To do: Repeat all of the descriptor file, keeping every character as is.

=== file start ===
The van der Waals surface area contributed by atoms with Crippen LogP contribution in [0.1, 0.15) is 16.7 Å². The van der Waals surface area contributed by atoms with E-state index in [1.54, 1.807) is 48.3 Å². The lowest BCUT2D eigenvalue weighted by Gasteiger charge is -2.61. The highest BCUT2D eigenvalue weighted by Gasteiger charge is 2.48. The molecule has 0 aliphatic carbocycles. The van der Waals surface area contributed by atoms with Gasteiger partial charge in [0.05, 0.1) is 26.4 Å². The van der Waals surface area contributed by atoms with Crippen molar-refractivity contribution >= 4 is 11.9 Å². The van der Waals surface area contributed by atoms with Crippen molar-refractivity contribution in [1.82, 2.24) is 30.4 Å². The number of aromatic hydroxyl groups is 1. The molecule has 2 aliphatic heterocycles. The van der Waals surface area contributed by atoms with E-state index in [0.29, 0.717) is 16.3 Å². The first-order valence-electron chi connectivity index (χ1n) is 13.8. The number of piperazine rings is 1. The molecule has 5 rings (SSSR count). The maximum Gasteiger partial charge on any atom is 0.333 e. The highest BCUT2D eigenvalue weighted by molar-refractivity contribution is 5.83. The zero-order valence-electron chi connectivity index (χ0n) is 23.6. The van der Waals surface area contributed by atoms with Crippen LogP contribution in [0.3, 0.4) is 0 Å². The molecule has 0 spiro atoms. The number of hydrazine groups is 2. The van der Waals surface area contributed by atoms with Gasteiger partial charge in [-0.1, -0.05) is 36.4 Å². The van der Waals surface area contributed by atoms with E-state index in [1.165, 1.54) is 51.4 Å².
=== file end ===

The van der Waals surface area contributed by atoms with Crippen LogP contribution in [0.1, 0.15) is 16.7 Å². The van der Waals surface area contributed by atoms with E-state index in [1.54, 1.807) is 48.3 Å². The lowest BCUT2D eigenvalue weighted by Gasteiger charge is -2.61. The highest BCUT2D eigenvalue weighted by Gasteiger charge is 2.48. The molecule has 0 aliphatic carbocycles. The van der Waals surface area contributed by atoms with Gasteiger partial charge in [0.05, 0.1) is 26.4 Å². The van der Waals surface area contributed by atoms with Crippen molar-refractivity contribution >= 4 is 11.9 Å². The van der Waals surface area contributed by atoms with Crippen molar-refractivity contribution in [1.82, 2.24) is 30.4 Å². The number of aromatic hydroxyl groups is 1. The molecule has 2 aliphatic heterocycles. The van der Waals surface area contributed by atoms with E-state index in [0.29, 0.717) is 16.3 Å². The first-order valence-electron chi connectivity index (χ1n) is 13.8. The number of piperazine rings is 1. The molecule has 5 rings (SSSR count). The maximum Gasteiger partial charge on any atom is 0.333 e. The highest BCUT2D eigenvalue weighted by molar-refractivity contribution is 5.83. The zero-order valence-electron chi connectivity index (χ0n) is 23.6. The van der Waals surface area contributed by atoms with Crippen LogP contribution in [0.3, 0.4) is 0 Å². The molecule has 0 spiro atoms. The number of hydrazine groups is 2. The van der Waals surface area contributed by atoms with Gasteiger partial charge in [-0.1, -0.05) is 36.4 Å². The van der Waals surface area contributed by atoms with E-state index in [1.165, 1.54) is 51.4 Å².